These ‘revolutions’ – as they were named in the French documents – paved the way for a change in the relation between “Indians” and the Europeans, from commercial one to political occupation. Dupleix, Governor general of Pondicherry and of all French Establishments in the Indian Ocean region in the years from 1742 to 1754, was the first who initiated the interference in local politics, after the death of then Nizam of Hyderabad in 1748. The French were allied to Chanda Sahib and the British to Mohammed Aly, both strategically reversing their alliances with other potentates of Deccan. Their superiority in maritime power, cannon, ammunitions and discipline unknown to the South Indian chiefs until that point and demonstrated with great effect during Bussy’s victory at Senji Fort in 1750. The greatest extent of territory held by the French occurred when they succeeded in establishing a protectorate over two-thirds of the Deccan behind the Eastern coast. Their glory culminating in 1751, the ‘Prajorpathi’ year (mid-April 1751 – mid-April 1752). Thus, the Extended Diary relates in detail the rise in power of the French East India Company under Dupleix. The impetus for this volume came during the early 1980’s when M. Gobalakichenane was working on the Tamil manuscript (part of Mss.Ind.143 in the Oriental Manuscripts Department of the Bibliothèque Nationale de France) named ‘Veeranaiker dinasaridae’. Piqued to know more about the author’s family and background, M. Gobalakichenane came across the Tamil manuscripts Mss. Ind. 144 to 154 bis by Ananda Rangappillai (ARP). Having read earlier the English translation in 12 volumes published by F. Price (the first three) and by H. Dodwell (the others up to 12) and the Tamil edition in 8 volumes extant until then, it was noticed that several passages of these Tamil manuscripts reproduced by E. Ariel had not been translated into English, nor were they found in Tamil. During the years from 1985 to 1992 M. Gobalakichenane worked on those unpublished passages and on Mss. Ind 155 to 158 (authored by two other members of ARP’s descendants). In 2004, it was decided to publish a selection of ‘Extended’ volumes, chosen for their historical importance, showing the unpublished parts in italics and providing a Bibliography and Index. This methodology is used to present three years that are critical years for South Indian history, i.e. from mid-April 1751 to mid-April 1754, although this edition prefers to use the Tamil calendar years (Prajorpathi, Angirasa, Srimuga) as separators. The ‘V’ in the title ‘Ananda Rangappillai V-Natkurippu Prajorpathi andu (1751-1752)’, stands for ‘Virintha’ meaning ‘Extended’ in Tamil.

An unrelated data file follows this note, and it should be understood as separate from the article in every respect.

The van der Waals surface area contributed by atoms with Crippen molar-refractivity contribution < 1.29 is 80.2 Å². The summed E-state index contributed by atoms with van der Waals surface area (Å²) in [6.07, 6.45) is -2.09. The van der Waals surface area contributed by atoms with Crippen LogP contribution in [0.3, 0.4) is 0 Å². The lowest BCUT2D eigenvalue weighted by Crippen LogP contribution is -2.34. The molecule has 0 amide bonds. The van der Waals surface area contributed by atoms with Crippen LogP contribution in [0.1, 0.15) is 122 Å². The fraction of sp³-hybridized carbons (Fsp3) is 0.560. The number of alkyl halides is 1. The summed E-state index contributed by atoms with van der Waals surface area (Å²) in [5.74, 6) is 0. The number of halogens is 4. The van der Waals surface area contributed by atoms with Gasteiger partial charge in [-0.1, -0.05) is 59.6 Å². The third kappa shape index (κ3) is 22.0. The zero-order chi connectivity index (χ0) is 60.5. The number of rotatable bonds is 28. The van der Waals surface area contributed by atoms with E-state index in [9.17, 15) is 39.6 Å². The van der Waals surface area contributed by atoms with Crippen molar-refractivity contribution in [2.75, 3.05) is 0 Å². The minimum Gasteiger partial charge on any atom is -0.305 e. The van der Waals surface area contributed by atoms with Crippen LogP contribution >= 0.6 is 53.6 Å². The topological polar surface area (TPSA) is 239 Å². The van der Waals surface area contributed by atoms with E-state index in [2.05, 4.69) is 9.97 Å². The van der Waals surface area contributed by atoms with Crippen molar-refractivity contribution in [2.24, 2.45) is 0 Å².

GOBALAKICHENANE, M. (ed), Anandarangappillai Vi-Natkurippu, Angirasa Andu (1752-1753), [The Extended Diary of Anandarangappillai (1752-1753], Chennai: Nattramij Pathippagam, 2005, 600 pp.
In addition to the texts that are already known in the English edition, Prajorpati, the first volume of my series, contains unpublished passages found in the French National Library’s manuscript (BnF, Bibliothèque nationale de France). It relates the events of the last glorious year of Dupleix’s governorship in the Carnatic.